If you speak to local artists there is a common theme among most of them. They loved learning when they were young, but the classroom set-up was just not for them. Some persisted, others simply didn’t.
Every person is different. I do believe that some people are born to do and work in some areas, others are not cut for it. We had seen this, for years, in the national sports school in which the school curriculum is integrated on a daily basis specialised lessons in sports. Such lessons brought out the best in the students and made school life more stimulating and engaging.
This is how the Malta Visual And Performing Arts (MVPA) school was born in September 2017.
The MVPA is a new concept wherein the five performing art forms of music, dance, media studies, drama and the visual arts are integrated within the secondary-level curriculum and timetable.
All students from State, Independent and Church schools who have ended their primary schooling in Year 6 can apply for entry into the school. 48 students are selected each year via an audition (60%) and interview (10%) process as well as taking into account students’ benchmark results (30%) at the end of Year 6. Students can apply for only one art form. Currently, the school hosts Year 7 and Year 8 students.
The school specialises in the visual and performing art forms but also teaches the usual academic subjects as stipulated by the Education Act, meaning that all students will, like anyone else, sit for SEC and MATSEC examinations. The timetable is specific to the school in that ten out of the forty lessons per week are devoted to the visual and performing arts. Eight of these lessons are in the students’ selected art form and the other two lessons give exposure to other art forms on an eight-week rotational basis, ensuring a holistic educational approach to all art forms.
There are 3 classes per form and each class hosts 16 students, ensuring teachers can give individual attention to their students. Students are then divided into groups of 10 for lessons in dance, music, drama and visual arts and into groups of eight for lessons in media studies. The vision of the MVPA is for it to be a highly regarded, effective secondary school which excels in nurturing students’ academic, social and creative potential and elicits an artistic and cultural contribution.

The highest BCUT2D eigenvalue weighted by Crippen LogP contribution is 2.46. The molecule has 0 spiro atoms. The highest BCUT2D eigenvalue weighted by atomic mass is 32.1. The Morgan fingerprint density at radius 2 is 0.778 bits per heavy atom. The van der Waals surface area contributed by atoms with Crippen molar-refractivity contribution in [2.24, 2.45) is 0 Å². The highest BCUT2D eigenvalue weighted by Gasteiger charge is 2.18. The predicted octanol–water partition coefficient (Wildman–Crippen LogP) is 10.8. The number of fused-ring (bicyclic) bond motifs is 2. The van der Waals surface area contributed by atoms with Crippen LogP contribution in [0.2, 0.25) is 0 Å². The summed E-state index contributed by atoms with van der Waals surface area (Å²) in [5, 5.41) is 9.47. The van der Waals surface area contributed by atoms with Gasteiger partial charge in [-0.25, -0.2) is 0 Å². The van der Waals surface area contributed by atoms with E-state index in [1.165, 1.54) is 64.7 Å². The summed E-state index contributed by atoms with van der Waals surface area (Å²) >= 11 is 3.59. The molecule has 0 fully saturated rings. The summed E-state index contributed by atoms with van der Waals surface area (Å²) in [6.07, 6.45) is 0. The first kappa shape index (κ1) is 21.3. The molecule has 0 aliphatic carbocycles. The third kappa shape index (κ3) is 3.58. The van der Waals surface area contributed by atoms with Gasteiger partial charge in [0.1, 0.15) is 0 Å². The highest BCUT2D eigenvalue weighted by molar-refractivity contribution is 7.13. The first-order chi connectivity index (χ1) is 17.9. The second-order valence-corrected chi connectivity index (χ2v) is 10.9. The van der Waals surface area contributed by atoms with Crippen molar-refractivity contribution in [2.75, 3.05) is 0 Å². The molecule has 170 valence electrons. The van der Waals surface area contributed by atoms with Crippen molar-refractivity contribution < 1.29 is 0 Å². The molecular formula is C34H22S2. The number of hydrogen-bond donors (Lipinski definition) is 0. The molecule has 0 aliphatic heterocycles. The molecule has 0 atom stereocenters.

To this effect, all teachers at the MVPA school facilitate the students’ artistic skills and talents within their classroom, thereby making lessons more creative, engaging and relevant. The school is only in its second year of operating but it is already clear that performing arts lessons are having a very positive effect on the teaching and learning of academic subjects.
Daily life at the MVPA school is full of sound, colours, images and movements from early in the morning till when the bell rings for the students to go home. It is full of creativity and it is dynamic in all aspects. It is full of smiling students because it is the school where they can feel at home and know it is bringing out the best in them. It is a school in which intelligence is having fun.
The school was officially inaugurated by the Prime Minister on 16th March 2018.
Last year, it participated in the Trikki Trakki Youth Festival organised by Teatru Malta. Three performances were produced: Wakatanka, directed by Josette Ciappara, The Shadow Monster, directed by Christ Gatt and Fil-Bosk tas-Sahhara, directed by Dr Isabelle Gatt. The Festival was a success and the school looks forward to further collaboration with Teatru Malta.
I think this model is the future of schooling, where we understand students’ aspirations and build upon them. We often hear stories of how a child feigns sickness, just to have a day at home. It just does not happen in the MVPA school. Why stay home when you can be pursuing your passion?
Head of School